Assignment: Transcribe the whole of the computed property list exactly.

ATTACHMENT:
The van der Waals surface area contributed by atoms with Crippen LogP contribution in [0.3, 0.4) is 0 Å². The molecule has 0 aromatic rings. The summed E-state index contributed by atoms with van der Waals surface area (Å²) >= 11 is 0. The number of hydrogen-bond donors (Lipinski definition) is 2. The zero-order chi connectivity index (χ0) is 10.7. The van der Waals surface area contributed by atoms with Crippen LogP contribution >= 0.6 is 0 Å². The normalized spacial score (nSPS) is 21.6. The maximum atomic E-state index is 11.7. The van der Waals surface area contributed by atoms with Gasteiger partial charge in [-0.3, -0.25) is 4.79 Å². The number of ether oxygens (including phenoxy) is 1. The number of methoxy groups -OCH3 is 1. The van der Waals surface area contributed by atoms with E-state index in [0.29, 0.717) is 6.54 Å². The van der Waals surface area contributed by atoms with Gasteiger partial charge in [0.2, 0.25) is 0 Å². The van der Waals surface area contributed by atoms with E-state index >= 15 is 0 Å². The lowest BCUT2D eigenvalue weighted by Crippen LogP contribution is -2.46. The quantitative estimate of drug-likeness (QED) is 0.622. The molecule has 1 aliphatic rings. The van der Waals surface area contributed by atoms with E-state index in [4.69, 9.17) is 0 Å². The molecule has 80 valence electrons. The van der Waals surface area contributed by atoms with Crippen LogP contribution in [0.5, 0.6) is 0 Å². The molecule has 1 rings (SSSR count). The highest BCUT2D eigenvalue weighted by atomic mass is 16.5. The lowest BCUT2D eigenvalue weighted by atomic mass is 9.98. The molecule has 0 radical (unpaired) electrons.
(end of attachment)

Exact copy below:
The van der Waals surface area contributed by atoms with Crippen LogP contribution in [0.3, 0.4) is 0 Å². The molecule has 0 aromatic rings. The summed E-state index contributed by atoms with van der Waals surface area (Å²) >= 11 is 0. The number of hydrogen-bond donors (Lipinski definition) is 2. The zero-order chi connectivity index (χ0) is 10.7. The van der Waals surface area contributed by atoms with Crippen LogP contribution >= 0.6 is 0 Å². The normalized spacial score (nSPS) is 21.6. The maximum atomic E-state index is 11.7. The van der Waals surface area contributed by atoms with Gasteiger partial charge in [-0.3, -0.25) is 4.79 Å². The number of ether oxygens (including phenoxy) is 1. The number of methoxy groups -OCH3 is 1. The van der Waals surface area contributed by atoms with E-state index in [0.29, 0.717) is 6.54 Å². The van der Waals surface area contributed by atoms with Gasteiger partial charge in [0.2, 0.25) is 0 Å². The van der Waals surface area contributed by atoms with E-state index >= 15 is 0 Å². The lowest BCUT2D eigenvalue weighted by Crippen LogP contribution is -2.46. The quantitative estimate of drug-likeness (QED) is 0.622. The molecule has 1 aliphatic rings. The van der Waals surface area contributed by atoms with E-state index in [4.69, 9.17) is 0 Å². The molecule has 80 valence electrons. The van der Waals surface area contributed by atoms with Crippen LogP contribution in [0.5, 0.6) is 0 Å². The molecule has 1 rings (SSSR count). The highest BCUT2D eigenvalue weighted by atomic mass is 16.5. The lowest BCUT2D eigenvalue weighted by atomic mass is 9.98. The molecule has 0 radical (unpaired) electrons.